Relevance - The relevance of a project relates primarily to its design and concerns the extent to which its stated objectives correctly address the identified problems or real needs.

This should be a primary focus of the evaluation. The extent to which the whole project is meaningful to the people served.

Efficiency - The efficiency criteria concern how well the various project activities transformed the available resources into the intended specific objectives in terms of quantity, quality and timeliness. 

Limited to efficiency of project organization and activities.

Effectiveness - The effectiveness criterion, concerns how far the project objectives were realised.

This should also be a primary focus of the evaluation.

Sustainability - The sustainability relates to the maintenance of the changes effected by a project after the project has been terminated.

In the humanitarian assistance context, ‘sustainability’ refers to ensure that activities of a short-term emergency nature are conducted in a context which takes longer-term and interconnected problems into account.

Impacts - The impact denotes the extent to which the benefits received by the target beneficiaries had a wider overall effect on larger numbers of people in the area of the project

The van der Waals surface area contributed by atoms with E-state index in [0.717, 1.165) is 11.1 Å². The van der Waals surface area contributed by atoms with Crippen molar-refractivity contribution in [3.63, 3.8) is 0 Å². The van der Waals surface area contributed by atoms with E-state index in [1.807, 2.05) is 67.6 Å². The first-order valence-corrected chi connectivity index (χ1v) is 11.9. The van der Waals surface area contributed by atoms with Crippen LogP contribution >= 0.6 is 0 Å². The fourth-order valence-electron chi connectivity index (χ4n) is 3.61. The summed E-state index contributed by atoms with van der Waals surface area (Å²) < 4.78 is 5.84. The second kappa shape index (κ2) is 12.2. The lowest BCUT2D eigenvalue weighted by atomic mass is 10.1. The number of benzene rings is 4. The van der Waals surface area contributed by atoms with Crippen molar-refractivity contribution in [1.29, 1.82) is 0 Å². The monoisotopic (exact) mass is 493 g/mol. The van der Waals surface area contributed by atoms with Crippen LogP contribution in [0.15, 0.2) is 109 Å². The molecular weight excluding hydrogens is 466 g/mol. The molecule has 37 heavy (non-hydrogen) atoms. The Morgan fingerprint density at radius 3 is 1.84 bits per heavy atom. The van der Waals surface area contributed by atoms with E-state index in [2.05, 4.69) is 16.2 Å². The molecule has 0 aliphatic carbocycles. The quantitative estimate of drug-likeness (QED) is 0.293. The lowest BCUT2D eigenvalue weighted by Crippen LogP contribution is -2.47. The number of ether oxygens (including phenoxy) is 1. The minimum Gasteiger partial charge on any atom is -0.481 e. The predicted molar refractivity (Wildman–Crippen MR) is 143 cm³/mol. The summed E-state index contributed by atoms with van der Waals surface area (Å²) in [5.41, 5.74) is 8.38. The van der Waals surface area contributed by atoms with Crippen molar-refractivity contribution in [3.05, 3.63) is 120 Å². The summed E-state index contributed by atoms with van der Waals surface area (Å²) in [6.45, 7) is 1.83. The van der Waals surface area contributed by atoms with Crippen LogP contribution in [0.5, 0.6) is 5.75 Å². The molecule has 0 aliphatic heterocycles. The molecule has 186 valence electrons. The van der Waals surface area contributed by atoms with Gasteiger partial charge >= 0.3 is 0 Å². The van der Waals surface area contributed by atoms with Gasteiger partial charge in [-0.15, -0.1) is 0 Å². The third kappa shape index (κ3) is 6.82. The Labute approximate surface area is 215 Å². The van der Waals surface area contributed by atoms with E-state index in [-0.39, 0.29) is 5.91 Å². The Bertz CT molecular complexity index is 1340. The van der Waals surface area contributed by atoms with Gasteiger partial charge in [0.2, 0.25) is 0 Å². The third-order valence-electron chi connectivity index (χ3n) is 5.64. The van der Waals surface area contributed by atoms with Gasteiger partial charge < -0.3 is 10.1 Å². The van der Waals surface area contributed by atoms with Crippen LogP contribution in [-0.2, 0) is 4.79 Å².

As a mid-term evaluation, assessed ‘impacts’ may reasonably be limited to short-term impacts on the lives of IDPs that are served by the project.


The following are required outputs of the evaluation study:

  1. Evaluation Report (Final)
  2. Presentation of Key Evaluation Findings and Lessons

Both outputs must receive written approval from Misereor and the Jesuit Refugee Service (MENA), before the evaluation is considered complete.

During the evaluation, the consultant/s will report to the JRS Regional Programmes Officer and JRS Regional M&E Officer; while in Iraq, the consultant/s will report to the JRS Iraq Country Director.

The final payment to the consultant(s) will be transferred upon written approval of the Evaluation Report.